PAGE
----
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Klarinet Archive - Posting 000287.txt from 2004/08

From: Nancy Buckman <>
Subj: Re: [kl] Morrie's contribution
Date: Tue, 10 Aug 2004 14:34:48 -0400

At 10:26 AM 8/10/2004, you wrote:
>Nancy said:
>If you try them and can't tell a difference in your playing, then you
>aren't playing at a level that warrants their use.
>Blake Arrington wrote:
>I can't completely agree with this Nancy. A collegue and I stood for
>20-30 minutes listening to Larry Combs try bells. You could tell he was a

Some skeptic - he bought products for his Bb, which was cracked, by the
way. The story goes that his repairman refused to fix it. He didn't have
his A with him, and so has made an appointment with Morrie to choose
equipment and have his instrument repaired.

>When he played through some excerpts, such as Brahms 3, and Carmen you
>could tell a difference, but not much. One bell that Morrie claimed had
>great projection actually seemed to be more diffuse and didn't have the
>carry of the original Leblanc bell. I don't know if Larry Combs walked
>away with any of the bells, but hearing Morrie say that you could get a
>different bell and barrel combination for different repertoire...that made
>me laugh.

Until you sit down with Morrie, tell him what difficulties you have and
give him the opportunity to help you with them, there is no way for you to
judge what he can and can't do for you. I will concede that trying to hear
in that exhibition hall was difficult, but the mere fact that Morrie's
booth was a mob scene for the entire convention tells me that there are an
awfully lot of folks who don't agree with you. I had the privilege of
hearing Russ Dagon and Wes Foster in the same room while I was in Morrie's
shop. They are without a doubt both wonderful clarinetists in their own
rights, but have two completely different approaches to playing
clarinet. Russ' playing says "Watch out, I'm comin' through" and Wes' says
"Excuse me, please - I have something beautiful for you to hear". I will
guarantee that they don't use the same equipment on their instruments. In
every respect, Morrie's equipment on their instruments highlights each
player's strengths and improves any weakness they might have. If Morrie's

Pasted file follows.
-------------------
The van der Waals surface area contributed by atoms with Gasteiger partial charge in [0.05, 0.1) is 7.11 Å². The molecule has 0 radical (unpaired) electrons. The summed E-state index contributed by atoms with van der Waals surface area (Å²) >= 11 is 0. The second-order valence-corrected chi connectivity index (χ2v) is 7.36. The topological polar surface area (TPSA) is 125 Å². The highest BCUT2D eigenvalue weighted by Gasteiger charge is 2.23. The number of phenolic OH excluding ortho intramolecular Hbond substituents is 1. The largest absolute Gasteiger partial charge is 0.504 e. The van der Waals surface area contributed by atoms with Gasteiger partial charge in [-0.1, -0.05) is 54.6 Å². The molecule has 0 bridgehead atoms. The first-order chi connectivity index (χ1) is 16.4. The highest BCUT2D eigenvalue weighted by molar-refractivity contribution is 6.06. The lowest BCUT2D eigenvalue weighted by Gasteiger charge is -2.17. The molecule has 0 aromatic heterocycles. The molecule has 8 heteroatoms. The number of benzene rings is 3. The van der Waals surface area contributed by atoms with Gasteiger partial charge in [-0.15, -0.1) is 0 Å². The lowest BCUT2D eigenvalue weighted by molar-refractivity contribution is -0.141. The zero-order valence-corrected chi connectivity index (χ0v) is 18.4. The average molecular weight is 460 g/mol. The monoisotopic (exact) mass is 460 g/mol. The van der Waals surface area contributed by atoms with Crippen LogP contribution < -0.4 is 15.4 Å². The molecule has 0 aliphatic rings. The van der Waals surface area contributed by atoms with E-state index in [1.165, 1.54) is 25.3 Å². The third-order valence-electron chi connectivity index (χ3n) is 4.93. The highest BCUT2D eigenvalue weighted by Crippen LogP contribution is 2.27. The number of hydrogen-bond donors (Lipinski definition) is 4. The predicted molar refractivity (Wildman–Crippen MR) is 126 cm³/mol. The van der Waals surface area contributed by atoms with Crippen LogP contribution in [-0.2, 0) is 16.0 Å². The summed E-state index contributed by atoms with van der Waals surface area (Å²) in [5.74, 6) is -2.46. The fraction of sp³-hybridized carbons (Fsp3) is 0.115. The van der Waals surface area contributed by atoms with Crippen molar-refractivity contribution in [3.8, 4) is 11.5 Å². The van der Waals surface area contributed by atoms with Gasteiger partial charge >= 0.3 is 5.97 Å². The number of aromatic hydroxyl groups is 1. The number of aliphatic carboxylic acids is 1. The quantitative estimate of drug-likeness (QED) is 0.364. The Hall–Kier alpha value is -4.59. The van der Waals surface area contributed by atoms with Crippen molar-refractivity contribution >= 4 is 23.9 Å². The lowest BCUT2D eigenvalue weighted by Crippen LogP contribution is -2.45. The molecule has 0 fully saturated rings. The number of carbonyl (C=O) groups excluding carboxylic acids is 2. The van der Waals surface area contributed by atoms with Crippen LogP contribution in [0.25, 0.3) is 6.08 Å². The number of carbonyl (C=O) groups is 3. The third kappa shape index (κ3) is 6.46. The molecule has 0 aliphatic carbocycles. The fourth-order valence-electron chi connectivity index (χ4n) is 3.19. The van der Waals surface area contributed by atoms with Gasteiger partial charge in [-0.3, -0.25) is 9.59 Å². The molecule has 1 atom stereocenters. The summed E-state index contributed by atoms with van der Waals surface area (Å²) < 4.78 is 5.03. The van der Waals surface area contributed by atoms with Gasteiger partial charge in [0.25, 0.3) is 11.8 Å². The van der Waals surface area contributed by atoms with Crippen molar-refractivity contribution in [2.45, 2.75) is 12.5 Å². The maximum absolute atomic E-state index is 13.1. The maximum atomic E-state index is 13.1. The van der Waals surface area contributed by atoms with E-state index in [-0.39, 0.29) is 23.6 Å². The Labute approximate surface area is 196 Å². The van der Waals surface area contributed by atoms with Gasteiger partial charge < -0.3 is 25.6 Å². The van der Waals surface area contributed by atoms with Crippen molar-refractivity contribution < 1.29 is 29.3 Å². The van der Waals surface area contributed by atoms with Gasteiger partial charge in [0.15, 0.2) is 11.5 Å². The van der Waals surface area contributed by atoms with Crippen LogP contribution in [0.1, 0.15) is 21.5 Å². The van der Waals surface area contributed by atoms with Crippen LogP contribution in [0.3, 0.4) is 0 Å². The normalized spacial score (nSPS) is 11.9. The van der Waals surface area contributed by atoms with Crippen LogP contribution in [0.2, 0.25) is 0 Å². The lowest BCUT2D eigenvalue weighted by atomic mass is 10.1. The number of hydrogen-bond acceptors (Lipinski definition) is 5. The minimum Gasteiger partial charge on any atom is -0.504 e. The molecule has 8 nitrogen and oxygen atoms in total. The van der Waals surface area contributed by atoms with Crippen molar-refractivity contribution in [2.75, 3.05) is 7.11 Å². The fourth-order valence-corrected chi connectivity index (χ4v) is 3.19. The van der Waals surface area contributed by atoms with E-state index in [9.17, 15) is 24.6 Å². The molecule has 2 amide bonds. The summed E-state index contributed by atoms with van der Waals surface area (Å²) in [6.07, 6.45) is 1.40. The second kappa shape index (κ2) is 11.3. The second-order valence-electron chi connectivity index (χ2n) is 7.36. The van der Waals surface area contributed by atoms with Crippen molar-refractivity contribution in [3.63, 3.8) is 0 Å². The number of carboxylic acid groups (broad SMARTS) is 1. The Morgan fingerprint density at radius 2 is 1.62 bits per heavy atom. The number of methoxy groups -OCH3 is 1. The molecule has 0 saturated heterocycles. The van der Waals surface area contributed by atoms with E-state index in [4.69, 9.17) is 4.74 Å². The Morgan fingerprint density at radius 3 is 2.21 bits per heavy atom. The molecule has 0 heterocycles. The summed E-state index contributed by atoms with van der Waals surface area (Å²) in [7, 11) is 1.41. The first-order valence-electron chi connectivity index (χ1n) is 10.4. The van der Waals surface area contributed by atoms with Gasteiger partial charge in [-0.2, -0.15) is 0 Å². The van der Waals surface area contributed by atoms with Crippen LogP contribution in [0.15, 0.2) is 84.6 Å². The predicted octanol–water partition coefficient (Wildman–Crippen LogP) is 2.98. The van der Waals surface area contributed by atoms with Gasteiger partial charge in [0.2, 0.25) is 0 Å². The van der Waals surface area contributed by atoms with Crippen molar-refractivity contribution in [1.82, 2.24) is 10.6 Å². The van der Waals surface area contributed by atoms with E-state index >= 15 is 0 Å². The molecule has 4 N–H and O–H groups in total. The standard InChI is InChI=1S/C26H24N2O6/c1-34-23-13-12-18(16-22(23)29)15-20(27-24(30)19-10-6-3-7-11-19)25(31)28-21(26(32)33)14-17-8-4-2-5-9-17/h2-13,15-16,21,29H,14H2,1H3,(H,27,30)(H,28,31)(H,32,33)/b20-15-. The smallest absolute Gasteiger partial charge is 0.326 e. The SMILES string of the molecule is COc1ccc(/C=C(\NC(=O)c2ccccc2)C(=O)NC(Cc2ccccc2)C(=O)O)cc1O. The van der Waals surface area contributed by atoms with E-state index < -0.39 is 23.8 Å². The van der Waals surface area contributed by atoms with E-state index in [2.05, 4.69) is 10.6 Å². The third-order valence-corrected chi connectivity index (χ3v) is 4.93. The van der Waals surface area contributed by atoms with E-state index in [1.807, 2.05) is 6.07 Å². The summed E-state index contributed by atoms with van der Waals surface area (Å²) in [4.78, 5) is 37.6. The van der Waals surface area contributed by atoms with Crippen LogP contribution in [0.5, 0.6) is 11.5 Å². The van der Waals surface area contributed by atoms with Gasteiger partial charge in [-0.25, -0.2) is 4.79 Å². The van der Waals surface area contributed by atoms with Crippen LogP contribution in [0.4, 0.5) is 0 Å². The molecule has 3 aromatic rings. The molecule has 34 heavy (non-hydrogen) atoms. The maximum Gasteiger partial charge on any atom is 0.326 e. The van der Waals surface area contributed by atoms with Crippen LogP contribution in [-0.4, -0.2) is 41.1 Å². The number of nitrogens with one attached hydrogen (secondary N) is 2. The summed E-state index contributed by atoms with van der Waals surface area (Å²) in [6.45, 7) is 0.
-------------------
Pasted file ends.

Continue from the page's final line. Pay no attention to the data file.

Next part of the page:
products were so worthless, you tell me why so many people are paying to
buy them at a rate that is difficult for him to keep up with? If you feel
that the Backun line doesn't do enough for you to warrant the expense, you
can be assured that Morrie would be the last person to try and sell it to
you. The one thing he isn't is a used car salesman. And if you approach
him at some time in the future looking for his assistance to solve a
particular problem you are having, he won't remind you of your past
resistance. He will bend over backward to help you play as well as it is
possible for you to play at the moment.

>Ricardo obviously has enough money to purchase 10 bell/barrel combinations
>for different repertoire. As for myself, I would rather have a
>barrel/bell combination that plays all the repertoire well.

I think you have misinterpreted what Morrie was saying here. I am sure you
understand that people like Ricardo and Larry Combs have different
clarinets that they use for different literature. Morrie customizes his
products for each of those instruments. And if you wanted to spend the
money, he actually could make products for you to play and enhance whatever
your choice of repertoire might be (and he does this too). But he
understands too, that the average person isn't made of money and will do
his level best to give them products that will do the most, at the least
expense. This I know firsthand. You might have shook your head and had a
chuckle at the booth at Fest, but Morrie will have the last laugh. And he
won't rub it in your face later, if you change your mind. He is the
consummate gentleman and his integrity is unquestionable.


Nancy Buckman
Principal Clarinet / Orchestra AACC

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